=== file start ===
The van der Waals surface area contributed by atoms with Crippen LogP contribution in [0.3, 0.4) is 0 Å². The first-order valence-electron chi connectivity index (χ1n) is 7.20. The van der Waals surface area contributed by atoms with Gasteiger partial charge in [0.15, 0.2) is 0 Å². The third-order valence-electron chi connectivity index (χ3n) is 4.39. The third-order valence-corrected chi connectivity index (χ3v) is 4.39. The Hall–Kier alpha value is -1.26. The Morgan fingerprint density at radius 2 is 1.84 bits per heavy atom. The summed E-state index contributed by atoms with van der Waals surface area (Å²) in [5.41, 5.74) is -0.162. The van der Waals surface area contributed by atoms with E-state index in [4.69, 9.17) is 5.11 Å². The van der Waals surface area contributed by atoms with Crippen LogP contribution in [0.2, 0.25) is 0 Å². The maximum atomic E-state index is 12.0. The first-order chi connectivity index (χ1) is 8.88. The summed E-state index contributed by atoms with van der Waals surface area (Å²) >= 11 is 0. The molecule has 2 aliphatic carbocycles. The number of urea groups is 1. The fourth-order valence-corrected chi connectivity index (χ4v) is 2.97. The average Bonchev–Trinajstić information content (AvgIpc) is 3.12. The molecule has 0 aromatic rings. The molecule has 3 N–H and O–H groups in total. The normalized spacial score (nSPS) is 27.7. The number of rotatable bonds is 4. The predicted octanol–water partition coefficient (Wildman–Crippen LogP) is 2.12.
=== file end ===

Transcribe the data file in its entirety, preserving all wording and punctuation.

The van der Waals surface area contributed by atoms with Crippen LogP contribution in [0.3, 0.4) is 0 Å². The first-order valence-electron chi connectivity index (χ1n) is 7.20. The van der Waals surface area contributed by atoms with Gasteiger partial charge in [0.15, 0.2) is 0 Å². The third-order valence-electron chi connectivity index (χ3n) is 4.39. The third-order valence-corrected chi connectivity index (χ3v) is 4.39. The Hall–Kier alpha value is -1.26. The Morgan fingerprint density at radius 2 is 1.84 bits per heavy atom. The summed E-state index contributed by atoms with van der Waals surface area (Å²) in [5.41, 5.74) is -0.162. The van der Waals surface area contributed by atoms with E-state index in [4.69, 9.17) is 5.11 Å². The van der Waals surface area contributed by atoms with Crippen LogP contribution in [0.2, 0.25) is 0 Å². The maximum atomic E-state index is 12.0. The first-order chi connectivity index (χ1) is 8.88. The summed E-state index contributed by atoms with van der Waals surface area (Å²) >= 11 is 0. The molecule has 2 aliphatic carbocycles. The number of urea groups is 1. The fourth-order valence-corrected chi connectivity index (χ4v) is 2.97. The average Bonchev–Trinajstić information content (AvgIpc) is 3.12. The molecule has 0 aromatic rings. The molecule has 3 N–H and O–H groups in total. The normalized spacial score (nSPS) is 27.7. The number of rotatable bonds is 4. The predicted octanol–water partition coefficient (Wildman–Crippen LogP) is 2.12.